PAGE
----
What are Games and Gamification?

The games culture has grown to include a substantial proportion of the world’s population, with the age of the average gamer increasing with each passing year. A 2012 survey conducted by the Entertainment Software Association showed that the age demographic of game players in the U.S. is split in almost equal thirds with people ages 18-35 representing 31% of gamers, along with roughly equal proportions among those younger than 18 and those older than 35. As tablets and smartphones have proliferated, desktop and laptop computers, television sets, and gaming consoles are no longer the only way to connect with competitors online, making game-play a portable activity that can happen in a diverse array of settings. Game play has long moved on from simply recreation and has found considerable traction in the worlds of commerce, productivity, and education as a useful (and engaging) training and motivation tool. While a growing number of educational institutions and programs are experimenting with game-play, there has also been increased attention surrounding gamification — the integration of gaming elements, mechanics, and frameworks into non-game situations and scenarios. Businesses have embraced gamification as a way to design incentive programs that engage employees through rewards, leader boards, and badges, often with a mobile component. Although more nascent than in military or industry settings, the gamification of education is gaining support among researchers and educators who recognize that it is well established that effectively designed games can stimulate large gains in productivity and creativity among learners.r instruments that can teach a user how to operate them.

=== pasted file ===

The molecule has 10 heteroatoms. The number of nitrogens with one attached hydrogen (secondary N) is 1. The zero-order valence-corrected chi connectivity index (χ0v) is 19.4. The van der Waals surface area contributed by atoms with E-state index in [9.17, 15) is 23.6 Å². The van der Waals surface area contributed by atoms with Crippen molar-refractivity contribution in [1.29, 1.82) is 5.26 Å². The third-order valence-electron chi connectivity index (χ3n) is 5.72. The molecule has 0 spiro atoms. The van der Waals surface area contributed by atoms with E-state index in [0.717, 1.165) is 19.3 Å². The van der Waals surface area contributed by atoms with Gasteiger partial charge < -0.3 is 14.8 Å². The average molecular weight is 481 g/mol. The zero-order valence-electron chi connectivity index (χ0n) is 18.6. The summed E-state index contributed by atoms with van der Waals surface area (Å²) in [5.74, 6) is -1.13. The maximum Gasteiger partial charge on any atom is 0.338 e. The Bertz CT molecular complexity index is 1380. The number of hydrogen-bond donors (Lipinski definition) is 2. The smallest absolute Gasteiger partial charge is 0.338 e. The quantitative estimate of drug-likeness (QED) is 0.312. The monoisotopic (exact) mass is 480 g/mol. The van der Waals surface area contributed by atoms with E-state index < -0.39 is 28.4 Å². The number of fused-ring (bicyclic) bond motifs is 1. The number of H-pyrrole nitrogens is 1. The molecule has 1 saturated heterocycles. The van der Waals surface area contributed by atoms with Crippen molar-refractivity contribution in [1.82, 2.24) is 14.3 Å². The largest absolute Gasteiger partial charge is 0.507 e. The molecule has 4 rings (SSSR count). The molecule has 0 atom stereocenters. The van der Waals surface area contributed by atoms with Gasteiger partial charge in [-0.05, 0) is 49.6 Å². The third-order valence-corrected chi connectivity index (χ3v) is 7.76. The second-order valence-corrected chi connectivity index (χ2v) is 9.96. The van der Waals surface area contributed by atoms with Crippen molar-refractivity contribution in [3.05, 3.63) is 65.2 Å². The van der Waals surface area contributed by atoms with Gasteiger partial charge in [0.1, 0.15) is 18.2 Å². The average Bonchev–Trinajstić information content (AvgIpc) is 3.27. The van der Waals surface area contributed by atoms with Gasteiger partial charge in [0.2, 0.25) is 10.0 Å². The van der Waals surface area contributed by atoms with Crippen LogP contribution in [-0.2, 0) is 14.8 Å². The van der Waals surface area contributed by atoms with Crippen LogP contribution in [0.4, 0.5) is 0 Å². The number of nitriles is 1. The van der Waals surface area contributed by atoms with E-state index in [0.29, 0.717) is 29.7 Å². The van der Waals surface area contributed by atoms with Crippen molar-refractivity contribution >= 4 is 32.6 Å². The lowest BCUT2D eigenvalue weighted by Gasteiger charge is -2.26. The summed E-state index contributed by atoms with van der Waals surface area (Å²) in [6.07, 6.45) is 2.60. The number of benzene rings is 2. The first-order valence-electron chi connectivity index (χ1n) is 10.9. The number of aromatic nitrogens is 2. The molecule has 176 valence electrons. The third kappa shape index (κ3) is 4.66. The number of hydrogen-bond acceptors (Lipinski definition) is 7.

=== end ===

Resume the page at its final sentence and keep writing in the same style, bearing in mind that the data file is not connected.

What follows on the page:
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(1) How might this technology be relevant to academic and research libraries?

  • Library information services can be awfully dull at times. Especially students are highly open-minded toward games, questionnares, and crowd-sourced activities. So there are at least two aspects of gamification relevant to libraries: 1. Explaining e. g. library services as an interactive game and develop awareness for library-associated topics in society (wonderful example: the award-winning game "Data Dealer" https://datadealer.com/); 2. exploit crowdsourcing methods for libraries (for example http://en.wikipedia.org/wiki/Google_Image_Labeler or the social image tagging game ARTigo https://www.artigo.org/). - mila mila May 4, 2014 - rudolf.mumenthaler rudolf.mumenthaler May 7, 2014 - piguet piguet May 8, 2014 - Sandy.hirsh Sandy.hirsh May 11, 2014
  • I echo the above. Libraries can use gamification methods for bibliographic instruction, not only for students, but also for staff training, and to crowdsource projects. - ellyssakroski ellyssakroski May 7, 2014 - DaveP DaveP May 11, 2014
  • Particularly useful for transition students to HE, orientation, sychogeographies of libraries both physical and digital - DaveP DaveP May 11, 2014
  • Liz Lawley at the rochester Institute of Technology, calls for "gameful libraries" (http://www.slideshare.net/mamamusings/gameful-design-for-libraries) - mstephens7 mstephens7 May 11, 2014

(2) What themes are missing from the above description that you think are important?

  • The role of serious games in handicapped aid. - mila mila May 4, 2014 - rudolf.mumenthaler rudolf.mumenthaler May 7, 2014
  • add your response here

(3) What do you see as the potential impact of this technology on academic and research libraries?

  • Big data and crowdsourced research could change the scientific process fundamentally. It is not only about the results that can be achieved by gamification but also the challenge of how to conceptualise games for optimal learning. - mila mila May 4, 2014
  • I also see this technology would help keep libraries relevant and interesting. - Sandy.hirsh Sandy.hirsh May 11, 2014
  • add your response here

(4) Do you have or know of a project working in this area?